Episode 6: Meeting Internal Objections I

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Today's show is the sixth in a series called "The Art of Making Meaning," a series that introduces the idea that meaning is not something to seek or something to find but rather something to make. Today's show is called "Meeting Internal Objections to Meaning-Making" and focuses on why people find it so hard to actually don the mantle of meaning-maker. Today we look at five of these powerful objections and next week we look at five more. Good listening!

Transcript

Welcome to your purpose-centered life on the personal life media network. My name is Eric Maisel and I’d like to invite you to spend some time with me today exploring the vital subject of meaning. I want to teach you how to fill your life with meaning and how to avoid meaning crises and the problems that flow from them, like chronic anxiety and depression. Each week we’ll explore an important aspect of this territory. 

We start each week from the following vantage point, that you can take charge of the meaning in your life. You can decide where you want to make your meaning investments. You can decide what values you want to uphold. You can decide how you want to manifest your potential. All of this is within your grasp. On this program you’ll learn how to lead the life you’ve always intended leading.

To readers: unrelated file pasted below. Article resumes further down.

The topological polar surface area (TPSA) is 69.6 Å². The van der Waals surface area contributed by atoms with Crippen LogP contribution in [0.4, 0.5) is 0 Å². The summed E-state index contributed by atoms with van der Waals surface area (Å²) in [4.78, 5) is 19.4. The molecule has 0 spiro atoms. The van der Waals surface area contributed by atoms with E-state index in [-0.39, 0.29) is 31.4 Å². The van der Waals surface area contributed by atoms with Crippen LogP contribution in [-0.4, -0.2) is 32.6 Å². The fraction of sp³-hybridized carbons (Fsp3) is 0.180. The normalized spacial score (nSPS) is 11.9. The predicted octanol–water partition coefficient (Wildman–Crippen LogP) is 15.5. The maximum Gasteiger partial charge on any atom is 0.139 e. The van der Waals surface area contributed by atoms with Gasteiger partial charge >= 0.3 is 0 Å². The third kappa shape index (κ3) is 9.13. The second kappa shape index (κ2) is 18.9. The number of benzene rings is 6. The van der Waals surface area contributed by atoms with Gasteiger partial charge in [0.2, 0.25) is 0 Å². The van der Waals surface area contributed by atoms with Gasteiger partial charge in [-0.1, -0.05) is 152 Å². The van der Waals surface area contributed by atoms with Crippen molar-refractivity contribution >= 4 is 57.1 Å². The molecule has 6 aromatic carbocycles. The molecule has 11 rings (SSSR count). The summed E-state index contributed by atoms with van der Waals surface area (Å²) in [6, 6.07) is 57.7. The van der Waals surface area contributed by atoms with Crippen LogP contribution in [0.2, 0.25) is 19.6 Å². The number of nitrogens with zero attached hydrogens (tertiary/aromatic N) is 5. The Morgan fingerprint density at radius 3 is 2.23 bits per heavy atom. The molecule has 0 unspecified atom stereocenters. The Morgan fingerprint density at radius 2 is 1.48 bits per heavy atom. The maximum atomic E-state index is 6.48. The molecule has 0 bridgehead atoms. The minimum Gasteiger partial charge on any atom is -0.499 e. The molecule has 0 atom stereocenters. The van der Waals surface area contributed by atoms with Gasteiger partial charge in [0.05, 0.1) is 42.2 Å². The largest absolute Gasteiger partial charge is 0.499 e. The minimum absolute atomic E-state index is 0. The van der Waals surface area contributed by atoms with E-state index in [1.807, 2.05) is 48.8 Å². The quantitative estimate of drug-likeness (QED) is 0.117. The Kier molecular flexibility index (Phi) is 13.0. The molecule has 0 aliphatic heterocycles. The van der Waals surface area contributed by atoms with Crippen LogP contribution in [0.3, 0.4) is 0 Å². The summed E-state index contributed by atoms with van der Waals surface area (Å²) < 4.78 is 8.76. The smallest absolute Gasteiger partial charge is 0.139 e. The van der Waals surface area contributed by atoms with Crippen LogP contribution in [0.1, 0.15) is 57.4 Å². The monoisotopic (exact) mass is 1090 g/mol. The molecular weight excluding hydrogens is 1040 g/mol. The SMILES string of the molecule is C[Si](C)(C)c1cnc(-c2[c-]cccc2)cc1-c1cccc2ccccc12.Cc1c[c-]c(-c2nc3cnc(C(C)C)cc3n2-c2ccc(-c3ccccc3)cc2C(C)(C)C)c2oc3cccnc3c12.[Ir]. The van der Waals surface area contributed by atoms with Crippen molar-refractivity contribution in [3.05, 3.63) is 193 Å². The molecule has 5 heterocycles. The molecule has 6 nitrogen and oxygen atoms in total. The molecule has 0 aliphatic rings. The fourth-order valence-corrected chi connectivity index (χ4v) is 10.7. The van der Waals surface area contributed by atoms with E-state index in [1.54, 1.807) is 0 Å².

Today’s show is the sixth in a series called “The Art of Meaning Making,” a series that introduces the idea that meaning is not something to seek or something to find but rather something to make. Today’s show is called “Meeting Internal Objections to Meaning-Making.” Let’s begin!

For several shows I’ve been chatting about the idea that meaning is ours to make and not to find. Today and next week I want to chat about why people find it so hard to actually don the mantle of meaning-maker. It turns out that it isn’t at all easy to say, “I am a meaning-maker.” First, it sounds a little pompous. Who am I to make meaning? How self-important that sounds! Second, it flies in the face of tradition. Most traditions ask you to blend in, serve, and bow to the common will. Third, it isn’t transparently clear what the phrase means or what you might be agreeing to. For these and other reasons, ten of them in all and each of them significant, you are likely to stop on the threshold of announcing that you are a meaning-maker and take an involuntary step backward. So let me try to meet these objections one by one. We’ll look at five these week and five next week—and by the end of our chat I hope you’ll have a clearer picture of what gets in the way.

The first objection is that donning the mantle of meaning-maker is somehow an arrogant, pompous, self-important thing to do. At the heart of this objection is a misunderstanding of the difference between standing up for your own cherished beliefs and principles, which you know is not an arrogant thing to do, and acting like you are better than other people, a position you are right to condemn. “I am living by my principles” is not the same thing as “I am better than you are.” In fact, that’s a grounded, humble, sincere, and honorable position to take.